13/09/2012 at 12:08

Smoothies are a different matter, but Eggyh73 seemed to say that eating 5 pieces of fruit a day would be incredibly bad for you.

13/09/2012 at 12:13

Smoothies are very high in sugar content, so if you're aim is to lose weight they are a bad option. Eating lots of fruit, which I do enjoy myself is good for vitamin intake but most fruits are naturally high in sugar.

The five a day thing falls over as there is no scientific logic that can be applied to it. It's really just marketing. For instance an average sized orange contains more calories and sugar than a two finger kitkat. Is an orange healthier? Well yes, as it provides vitamins that the body needs. Will eating an orange rather than a kitkat aid weight loss? No, it wouldn't. Also look at the marketing hype on many store products that have massive "low fat" labels. Low in fat sure, but for many then go compare the sugar content versus the full fat version. Pretty much without fail the full fat version is lower in sugar.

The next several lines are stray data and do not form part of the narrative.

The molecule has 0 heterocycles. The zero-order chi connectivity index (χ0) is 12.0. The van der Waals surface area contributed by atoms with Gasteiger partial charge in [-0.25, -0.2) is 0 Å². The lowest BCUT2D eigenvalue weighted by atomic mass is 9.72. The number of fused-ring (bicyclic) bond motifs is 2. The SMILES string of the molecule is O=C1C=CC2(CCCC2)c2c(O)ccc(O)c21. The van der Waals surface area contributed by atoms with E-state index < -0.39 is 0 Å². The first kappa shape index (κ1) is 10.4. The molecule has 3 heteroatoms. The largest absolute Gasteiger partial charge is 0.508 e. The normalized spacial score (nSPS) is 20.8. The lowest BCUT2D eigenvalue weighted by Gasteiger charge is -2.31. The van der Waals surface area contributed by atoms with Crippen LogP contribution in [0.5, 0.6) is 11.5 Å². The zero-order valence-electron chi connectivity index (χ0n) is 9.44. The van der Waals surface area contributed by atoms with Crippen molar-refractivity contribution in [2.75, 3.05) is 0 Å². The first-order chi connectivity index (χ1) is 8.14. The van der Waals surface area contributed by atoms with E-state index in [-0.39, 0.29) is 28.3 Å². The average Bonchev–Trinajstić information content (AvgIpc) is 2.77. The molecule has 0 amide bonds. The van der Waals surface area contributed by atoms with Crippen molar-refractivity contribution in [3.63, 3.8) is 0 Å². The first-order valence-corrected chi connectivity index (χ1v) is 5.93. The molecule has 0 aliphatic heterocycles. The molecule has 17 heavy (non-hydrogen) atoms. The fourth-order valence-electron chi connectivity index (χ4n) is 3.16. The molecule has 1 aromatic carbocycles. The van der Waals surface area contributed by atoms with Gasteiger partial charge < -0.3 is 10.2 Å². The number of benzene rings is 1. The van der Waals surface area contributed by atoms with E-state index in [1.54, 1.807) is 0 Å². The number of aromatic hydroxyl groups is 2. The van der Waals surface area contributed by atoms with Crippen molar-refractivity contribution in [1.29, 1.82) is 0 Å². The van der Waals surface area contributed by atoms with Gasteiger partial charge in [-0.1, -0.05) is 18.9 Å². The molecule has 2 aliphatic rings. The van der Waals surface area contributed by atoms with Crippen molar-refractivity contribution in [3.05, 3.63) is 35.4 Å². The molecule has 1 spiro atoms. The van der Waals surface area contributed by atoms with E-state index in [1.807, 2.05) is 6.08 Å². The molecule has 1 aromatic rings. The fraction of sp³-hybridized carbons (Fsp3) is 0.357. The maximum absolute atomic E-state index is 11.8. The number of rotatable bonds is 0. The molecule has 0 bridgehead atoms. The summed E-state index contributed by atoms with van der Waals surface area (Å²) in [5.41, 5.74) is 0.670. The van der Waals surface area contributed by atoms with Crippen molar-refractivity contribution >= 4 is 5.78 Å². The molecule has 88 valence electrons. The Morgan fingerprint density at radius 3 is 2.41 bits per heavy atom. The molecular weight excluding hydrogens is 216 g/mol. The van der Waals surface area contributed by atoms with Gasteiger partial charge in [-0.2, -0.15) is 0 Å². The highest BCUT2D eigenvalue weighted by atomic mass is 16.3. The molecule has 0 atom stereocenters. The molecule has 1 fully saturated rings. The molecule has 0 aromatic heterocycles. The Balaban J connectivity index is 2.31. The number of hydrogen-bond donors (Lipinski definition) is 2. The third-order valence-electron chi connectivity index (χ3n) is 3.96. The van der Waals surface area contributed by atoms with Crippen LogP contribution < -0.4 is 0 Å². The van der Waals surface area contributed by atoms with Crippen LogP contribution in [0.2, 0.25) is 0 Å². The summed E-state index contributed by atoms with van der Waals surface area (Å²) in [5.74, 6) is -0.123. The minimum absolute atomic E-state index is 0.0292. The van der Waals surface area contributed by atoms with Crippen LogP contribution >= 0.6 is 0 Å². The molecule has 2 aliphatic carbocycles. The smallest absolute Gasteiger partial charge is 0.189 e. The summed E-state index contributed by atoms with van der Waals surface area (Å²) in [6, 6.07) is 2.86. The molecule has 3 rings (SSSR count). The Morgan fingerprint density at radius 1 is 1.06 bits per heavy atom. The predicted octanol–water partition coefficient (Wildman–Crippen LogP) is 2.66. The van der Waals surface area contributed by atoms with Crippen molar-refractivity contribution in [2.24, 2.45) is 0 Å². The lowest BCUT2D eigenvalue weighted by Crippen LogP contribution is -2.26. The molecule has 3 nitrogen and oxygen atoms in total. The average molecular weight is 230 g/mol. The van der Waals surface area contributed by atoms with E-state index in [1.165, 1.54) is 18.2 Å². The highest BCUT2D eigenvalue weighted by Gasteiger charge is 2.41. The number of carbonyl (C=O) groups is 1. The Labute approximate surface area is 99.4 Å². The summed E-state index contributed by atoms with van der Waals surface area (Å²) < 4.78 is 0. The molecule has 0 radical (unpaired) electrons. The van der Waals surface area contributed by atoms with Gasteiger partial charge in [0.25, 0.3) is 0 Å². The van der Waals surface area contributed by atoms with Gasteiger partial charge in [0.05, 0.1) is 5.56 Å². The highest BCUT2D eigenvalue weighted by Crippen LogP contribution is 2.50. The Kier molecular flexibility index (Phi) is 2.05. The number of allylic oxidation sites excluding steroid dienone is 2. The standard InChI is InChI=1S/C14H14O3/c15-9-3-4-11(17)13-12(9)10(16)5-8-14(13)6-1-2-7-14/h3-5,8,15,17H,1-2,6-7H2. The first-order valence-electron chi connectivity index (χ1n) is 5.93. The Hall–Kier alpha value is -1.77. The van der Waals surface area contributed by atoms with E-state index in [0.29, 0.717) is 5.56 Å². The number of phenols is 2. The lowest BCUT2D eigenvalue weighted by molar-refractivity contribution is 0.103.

No wonder people get confused when they are bombarded with "healthy" and by healthy they really mean weight loss aiding products that aren't actually going to aid weight loss.

EDIT: I'm not saying fruit is bad for you. What I'm saying if your goal is weight loss then many popular fruits aren't the best option. There would be far less calories and sugar in pretty much any vegetable than there would be in fruit. The point I'm making is we are selling a flawed concept with this five a day, which companies have picked with and now brand their products with such as smoothies.

Edited: 13/09/2012 at 12:18
kittenkat    pirate
13/09/2012 at 12:20

Can we start on revolting manufactured 'diet' foods now